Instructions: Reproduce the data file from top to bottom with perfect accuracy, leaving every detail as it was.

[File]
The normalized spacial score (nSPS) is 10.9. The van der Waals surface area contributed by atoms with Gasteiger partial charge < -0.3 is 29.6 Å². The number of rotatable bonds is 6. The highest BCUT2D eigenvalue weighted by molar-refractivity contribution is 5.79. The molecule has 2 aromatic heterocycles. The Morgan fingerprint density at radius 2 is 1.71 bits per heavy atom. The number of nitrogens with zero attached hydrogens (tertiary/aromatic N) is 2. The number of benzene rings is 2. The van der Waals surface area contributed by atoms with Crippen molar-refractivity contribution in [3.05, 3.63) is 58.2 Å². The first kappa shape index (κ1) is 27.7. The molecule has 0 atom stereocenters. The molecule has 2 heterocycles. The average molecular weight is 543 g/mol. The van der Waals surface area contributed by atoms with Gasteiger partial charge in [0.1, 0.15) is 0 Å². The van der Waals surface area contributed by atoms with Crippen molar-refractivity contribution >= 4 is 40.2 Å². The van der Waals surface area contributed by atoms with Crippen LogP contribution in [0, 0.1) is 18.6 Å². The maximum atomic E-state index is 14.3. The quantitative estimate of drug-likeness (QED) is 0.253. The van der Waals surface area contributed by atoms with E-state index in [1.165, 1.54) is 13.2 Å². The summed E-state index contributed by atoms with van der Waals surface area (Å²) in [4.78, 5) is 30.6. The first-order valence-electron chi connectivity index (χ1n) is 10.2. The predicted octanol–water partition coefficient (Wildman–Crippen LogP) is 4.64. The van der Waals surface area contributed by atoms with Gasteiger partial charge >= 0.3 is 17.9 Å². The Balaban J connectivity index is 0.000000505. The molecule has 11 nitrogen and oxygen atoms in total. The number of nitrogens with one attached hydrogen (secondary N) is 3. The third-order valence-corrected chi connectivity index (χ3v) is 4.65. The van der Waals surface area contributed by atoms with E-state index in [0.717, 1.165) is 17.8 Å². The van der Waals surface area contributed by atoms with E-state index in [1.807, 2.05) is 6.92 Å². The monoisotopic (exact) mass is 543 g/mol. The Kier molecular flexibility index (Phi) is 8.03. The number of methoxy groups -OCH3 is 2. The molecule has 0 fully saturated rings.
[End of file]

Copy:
The normalized spacial score (nSPS) is 10.9. The van der Waals surface area contributed by atoms with Gasteiger partial charge < -0.3 is 29.6 Å². The number of rotatable bonds is 6. The highest BCUT2D eigenvalue weighted by molar-refractivity contribution is 5.79. The molecule has 2 aromatic heterocycles. The Morgan fingerprint density at radius 2 is 1.71 bits per heavy atom. The number of nitrogens with zero attached hydrogens (tertiary/aromatic N) is 2. The number of benzene rings is 2. The van der Waals surface area contributed by atoms with Crippen molar-refractivity contribution in [3.05, 3.63) is 58.2 Å². The first kappa shape index (κ1) is 27.7. The molecule has 0 atom stereocenters. The molecule has 2 heterocycles. The average molecular weight is 543 g/mol. The van der Waals surface area contributed by atoms with Gasteiger partial charge in [0.1, 0.15) is 0 Å². The van der Waals surface area contributed by atoms with Crippen molar-refractivity contribution >= 4 is 40.2 Å². The van der Waals surface area contributed by atoms with Crippen LogP contribution in [0, 0.1) is 18.6 Å². The maximum atomic E-state index is 14.3. The quantitative estimate of drug-likeness (QED) is 0.253. The van der Waals surface area contributed by atoms with E-state index in [1.165, 1.54) is 13.2 Å². The summed E-state index contributed by atoms with van der Waals surface area (Å²) in [4.78, 5) is 30.6. The first-order valence-electron chi connectivity index (χ1n) is 10.2. The predicted octanol–water partition coefficient (Wildman–Crippen LogP) is 4.64. The van der Waals surface area contributed by atoms with Gasteiger partial charge >= 0.3 is 17.9 Å². The Balaban J connectivity index is 0.000000505. The molecule has 11 nitrogen and oxygen atoms in total. The number of nitrogens with one attached hydrogen (secondary N) is 3. The third-order valence-corrected chi connectivity index (χ3v) is 4.65. The van der Waals surface area contributed by atoms with E-state index in [0.717, 1.165) is 17.8 Å². The van der Waals surface area contributed by atoms with E-state index in [1.807, 2.05) is 6.92 Å². The monoisotopic (exact) mass is 543 g/mol. The Kier molecular flexibility index (Phi) is 8.03. The number of methoxy groups -OCH3 is 2. The molecule has 0 fully saturated rings.